Determining your filing status is one of the first steps to filing your federal income tax return. There are five filing statuses: Single, Married Filing Jointly, Married Filing Separately, Head of Household and Qualifying Widow(er) with Dependent Child. Your filing status is used to determine your filing requirements, standard deduction, eligibility for certain credits and deductions, and your correct tax.

Some people may qualify for more than one filing status. Here are eight facts about filing status that the IRS wants you to know so you can choose the best option for your situation.

  1. Your marital status on the last day of the year determines your marital status for the entire year.
  2. If more than one filing status applies to you, choose the one that gives you the lowest tax obligation.
  3. Single filing status generally applies to anyone who is unmarried, divorced or legally separated according to state law.
  4. A married couple may file a joint return together. The couple's filing status would be Married Filing Jointly.
  5. If your spouse died during the year and you did not remarry during 2011, usually you may still file a joint return with that spouse for the year of death.
  6. A married couple may elect to file their returns separately. Each person's filing status would generally be Married Filing Separately.
  7. Head of Household generally applies to taxpayers who are unmarried. You must also have paid more than half the cost of maintaining a home for you and a qualifying person to qualify for this filing status.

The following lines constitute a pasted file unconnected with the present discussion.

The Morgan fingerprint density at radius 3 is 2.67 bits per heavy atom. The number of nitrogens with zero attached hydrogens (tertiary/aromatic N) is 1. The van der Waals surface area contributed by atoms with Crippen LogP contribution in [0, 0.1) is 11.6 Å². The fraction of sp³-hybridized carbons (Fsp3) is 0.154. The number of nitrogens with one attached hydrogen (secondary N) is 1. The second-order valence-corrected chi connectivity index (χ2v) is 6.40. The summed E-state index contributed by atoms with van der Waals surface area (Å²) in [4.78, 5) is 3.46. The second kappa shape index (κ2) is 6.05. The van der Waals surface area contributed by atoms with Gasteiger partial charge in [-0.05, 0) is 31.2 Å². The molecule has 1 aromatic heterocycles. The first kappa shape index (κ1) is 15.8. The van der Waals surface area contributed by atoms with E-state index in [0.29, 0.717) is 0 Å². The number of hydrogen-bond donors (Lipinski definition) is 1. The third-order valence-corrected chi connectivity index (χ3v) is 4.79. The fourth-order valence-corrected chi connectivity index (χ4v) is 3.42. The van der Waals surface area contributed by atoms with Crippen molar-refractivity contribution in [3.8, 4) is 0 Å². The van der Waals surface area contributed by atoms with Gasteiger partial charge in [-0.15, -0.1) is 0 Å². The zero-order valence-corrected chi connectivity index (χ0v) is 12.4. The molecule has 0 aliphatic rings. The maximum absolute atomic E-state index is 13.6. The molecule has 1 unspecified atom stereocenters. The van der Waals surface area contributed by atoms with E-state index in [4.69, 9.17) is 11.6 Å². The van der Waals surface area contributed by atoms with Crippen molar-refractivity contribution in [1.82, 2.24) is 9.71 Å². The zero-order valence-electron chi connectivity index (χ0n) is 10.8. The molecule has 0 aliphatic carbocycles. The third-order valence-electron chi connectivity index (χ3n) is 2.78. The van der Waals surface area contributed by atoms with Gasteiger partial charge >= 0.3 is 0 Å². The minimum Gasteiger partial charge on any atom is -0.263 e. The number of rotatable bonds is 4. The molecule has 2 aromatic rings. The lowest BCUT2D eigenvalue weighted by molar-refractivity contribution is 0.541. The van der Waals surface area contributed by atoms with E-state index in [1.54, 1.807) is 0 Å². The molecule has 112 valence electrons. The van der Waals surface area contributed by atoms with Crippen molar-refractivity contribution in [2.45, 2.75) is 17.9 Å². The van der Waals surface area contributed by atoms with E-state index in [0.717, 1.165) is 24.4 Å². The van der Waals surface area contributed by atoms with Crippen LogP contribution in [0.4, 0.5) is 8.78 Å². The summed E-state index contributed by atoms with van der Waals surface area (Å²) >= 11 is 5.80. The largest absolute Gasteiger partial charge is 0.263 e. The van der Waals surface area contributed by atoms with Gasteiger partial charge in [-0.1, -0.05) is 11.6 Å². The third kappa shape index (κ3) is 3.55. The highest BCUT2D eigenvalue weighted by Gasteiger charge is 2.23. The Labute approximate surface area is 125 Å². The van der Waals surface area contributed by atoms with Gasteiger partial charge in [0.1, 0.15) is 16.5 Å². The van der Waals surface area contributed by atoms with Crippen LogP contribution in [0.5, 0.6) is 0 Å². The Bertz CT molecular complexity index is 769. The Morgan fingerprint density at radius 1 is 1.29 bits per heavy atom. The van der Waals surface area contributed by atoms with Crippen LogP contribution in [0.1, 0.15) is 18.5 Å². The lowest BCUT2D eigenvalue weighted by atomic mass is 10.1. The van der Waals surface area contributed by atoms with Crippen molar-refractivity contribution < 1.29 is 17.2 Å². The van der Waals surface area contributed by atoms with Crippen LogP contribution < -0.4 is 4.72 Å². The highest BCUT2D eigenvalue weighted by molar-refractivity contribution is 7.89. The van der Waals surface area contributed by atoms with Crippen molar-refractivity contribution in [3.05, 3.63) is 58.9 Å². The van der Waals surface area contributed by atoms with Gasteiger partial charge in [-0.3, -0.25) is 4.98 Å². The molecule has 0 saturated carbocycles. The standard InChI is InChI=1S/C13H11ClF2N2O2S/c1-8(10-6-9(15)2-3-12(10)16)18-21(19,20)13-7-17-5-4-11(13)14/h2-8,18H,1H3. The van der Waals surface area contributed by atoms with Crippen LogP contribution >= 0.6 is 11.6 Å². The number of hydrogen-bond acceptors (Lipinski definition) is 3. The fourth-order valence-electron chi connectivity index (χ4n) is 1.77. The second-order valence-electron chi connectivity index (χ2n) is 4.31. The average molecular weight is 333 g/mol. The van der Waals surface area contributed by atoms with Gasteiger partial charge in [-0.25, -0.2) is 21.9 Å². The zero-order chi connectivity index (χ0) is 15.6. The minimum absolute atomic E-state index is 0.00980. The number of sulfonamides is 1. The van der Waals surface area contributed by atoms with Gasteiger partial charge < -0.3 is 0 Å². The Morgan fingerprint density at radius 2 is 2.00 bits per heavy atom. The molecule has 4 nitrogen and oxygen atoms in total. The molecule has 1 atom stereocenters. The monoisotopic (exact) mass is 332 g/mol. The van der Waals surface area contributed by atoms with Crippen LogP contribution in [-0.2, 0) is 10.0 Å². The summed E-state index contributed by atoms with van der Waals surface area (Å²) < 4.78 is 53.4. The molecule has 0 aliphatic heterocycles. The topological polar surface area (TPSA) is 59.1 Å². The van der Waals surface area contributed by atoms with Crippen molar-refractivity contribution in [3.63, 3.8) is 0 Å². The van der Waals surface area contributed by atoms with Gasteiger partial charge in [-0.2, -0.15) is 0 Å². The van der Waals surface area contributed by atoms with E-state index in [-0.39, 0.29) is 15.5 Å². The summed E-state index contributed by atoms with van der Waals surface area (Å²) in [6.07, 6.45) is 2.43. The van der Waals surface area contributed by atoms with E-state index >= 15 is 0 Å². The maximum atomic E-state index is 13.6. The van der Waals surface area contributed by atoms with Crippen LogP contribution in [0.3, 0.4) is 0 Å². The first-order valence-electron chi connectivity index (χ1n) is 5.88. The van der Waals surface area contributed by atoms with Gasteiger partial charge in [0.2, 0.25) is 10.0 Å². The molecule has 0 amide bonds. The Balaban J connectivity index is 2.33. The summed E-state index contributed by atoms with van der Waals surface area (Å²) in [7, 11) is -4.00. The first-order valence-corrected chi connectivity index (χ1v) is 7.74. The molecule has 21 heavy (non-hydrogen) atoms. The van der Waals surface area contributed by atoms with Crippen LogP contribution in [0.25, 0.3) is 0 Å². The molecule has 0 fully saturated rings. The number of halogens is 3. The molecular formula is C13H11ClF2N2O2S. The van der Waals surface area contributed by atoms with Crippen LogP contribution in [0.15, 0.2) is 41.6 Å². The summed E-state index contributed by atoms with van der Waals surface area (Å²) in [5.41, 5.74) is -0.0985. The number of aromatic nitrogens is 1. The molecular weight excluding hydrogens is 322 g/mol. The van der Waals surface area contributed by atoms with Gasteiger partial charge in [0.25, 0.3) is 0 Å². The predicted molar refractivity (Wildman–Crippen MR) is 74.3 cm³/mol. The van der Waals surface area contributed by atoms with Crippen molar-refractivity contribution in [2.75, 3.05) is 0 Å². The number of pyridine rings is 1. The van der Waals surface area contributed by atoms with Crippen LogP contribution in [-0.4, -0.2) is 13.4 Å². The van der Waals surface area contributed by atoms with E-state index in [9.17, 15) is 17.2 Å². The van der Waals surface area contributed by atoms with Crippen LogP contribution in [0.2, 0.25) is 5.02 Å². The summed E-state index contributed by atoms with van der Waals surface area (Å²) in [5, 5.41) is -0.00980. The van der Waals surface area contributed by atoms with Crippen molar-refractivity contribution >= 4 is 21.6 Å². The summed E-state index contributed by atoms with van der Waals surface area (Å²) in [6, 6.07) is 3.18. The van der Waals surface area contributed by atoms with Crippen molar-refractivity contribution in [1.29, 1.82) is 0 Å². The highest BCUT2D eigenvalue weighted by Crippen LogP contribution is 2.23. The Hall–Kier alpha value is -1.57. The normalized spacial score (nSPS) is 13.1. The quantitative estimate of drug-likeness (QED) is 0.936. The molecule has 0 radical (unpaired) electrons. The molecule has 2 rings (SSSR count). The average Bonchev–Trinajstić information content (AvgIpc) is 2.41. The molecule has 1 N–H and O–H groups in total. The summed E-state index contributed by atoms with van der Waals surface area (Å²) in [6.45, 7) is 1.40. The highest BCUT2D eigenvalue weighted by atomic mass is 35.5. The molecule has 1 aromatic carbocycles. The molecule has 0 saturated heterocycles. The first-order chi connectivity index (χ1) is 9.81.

8. You may be able to choose Qualifying Widow(er) with Dependent Child as your filing status if your spouse died during 2009 or 2010, you have a dependent child, have not remarried and you meet certain other conditions.

There's much more information about determining your filing status in IRS Publication 501, Exemptions, Standard Deduction, and Filing Information. Publication 501 is available at www.irs.gov or by calling 800-TAX-FORM (800-829-3676). You can also use the Interactive Tax Assistant on the IRS website to determine your filing status. The ITA tool is a tax law resource on the IRS website that takes you through a series of questions and provides you with responses to tax law questions.

Are you married and unsure about whether to file separately or jointly? The Joint vs. Separate Report in TaxACT Deluxe shows you which filing status provides the biggest tax savings. The Joint vs. Separate Report is just one of many advanced features & reports in TaxACT Deluxe. Try TaxACT Online Deluxe with Joint vs. Separate Report risk-free now and pay $9.95 when you're ready to print or e-file.

Links:

April 2014
S M T W T F S
    1 2 3 4 5
6 7 8 9 10 11 12
13 14 15 16 17 18 19
20 21 22 23 24 25 26
27 28 29 30      

Upcoming Tax Dates

April 10 (Employees who work for tips)
If you received $20 or more in tips during March, report them to your employer - Details

April 15 (Individuals)
File a 2013 income tax return (Form 1040, 1040A, or 1040EZ) and pay any tax due - Details

April 15 (Household Employers)
If you paid cash wages of $1,800 or more in 2013 to a household employee, you must file Schedule H - Details

April 15 (Individuals)
If you are not paying your 2014 income tax through withholding (or will not pay in enough tax during the year that way), pay the first installment of your 2014 estimated tax. Use Form 1040-ES - Details

April 15 (Partnerships)
File a 2013 calendar year return (Form 1065) - Details

April 15 (Partnerships)
Electing large partnerships: File a 2013 calendar year return (Form 1065-B) - Details

April 15 (Corporations)
Deposit the first installment of estimated income tax for 2014 - Details

April 16 (Everyone)
Federal Holiday (District of Columbia Emancipation Day) - Details

View More Tax Dates